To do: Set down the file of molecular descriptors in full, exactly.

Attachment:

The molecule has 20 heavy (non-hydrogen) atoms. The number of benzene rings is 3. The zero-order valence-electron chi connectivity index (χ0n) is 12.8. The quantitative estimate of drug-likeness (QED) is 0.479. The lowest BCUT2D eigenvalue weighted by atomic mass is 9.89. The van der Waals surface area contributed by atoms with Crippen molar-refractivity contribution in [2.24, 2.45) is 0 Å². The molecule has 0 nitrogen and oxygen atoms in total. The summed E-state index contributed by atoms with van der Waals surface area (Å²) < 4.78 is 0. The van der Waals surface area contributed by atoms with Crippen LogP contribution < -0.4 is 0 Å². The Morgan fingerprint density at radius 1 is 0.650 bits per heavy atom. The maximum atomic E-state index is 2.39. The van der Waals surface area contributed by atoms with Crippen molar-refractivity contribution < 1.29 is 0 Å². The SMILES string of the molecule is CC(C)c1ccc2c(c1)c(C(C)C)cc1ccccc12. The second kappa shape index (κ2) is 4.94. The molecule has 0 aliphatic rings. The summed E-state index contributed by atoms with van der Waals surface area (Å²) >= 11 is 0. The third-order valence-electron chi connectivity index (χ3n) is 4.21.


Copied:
The molecule has 20 heavy (non-hydrogen) atoms. The number of benzene rings is 3. The zero-order valence-electron chi connectivity index (χ0n) is 12.8. The quantitative estimate of drug-likeness (QED) is 0.479. The lowest BCUT2D eigenvalue weighted by atomic mass is 9.89. The van der Waals surface area contributed by atoms with Crippen molar-refractivity contribution in [2.24, 2.45) is 0 Å². The molecule has 0 nitrogen and oxygen atoms in total. The summed E-state index contributed by atoms with van der Waals surface area (Å²) < 4.78 is 0. The van der Waals surface area contributed by atoms with Crippen LogP contribution < -0.4 is 0 Å². The Morgan fingerprint density at radius 1 is 0.650 bits per heavy atom. The maximum atomic E-state index is 2.39. The van der Waals surface area contributed by atoms with Crippen molar-refractivity contribution < 1.29 is 0 Å². The SMILES string of the molecule is CC(C)c1ccc2c(c1)c(C(C)C)cc1ccccc12. The second kappa shape index (κ2) is 4.94. The molecule has 0 aliphatic rings. The summed E-state index contributed by atoms with van der Waals surface area (Å²) >= 11 is 0. The third-order valence-electron chi connectivity index (χ3n) is 4.21.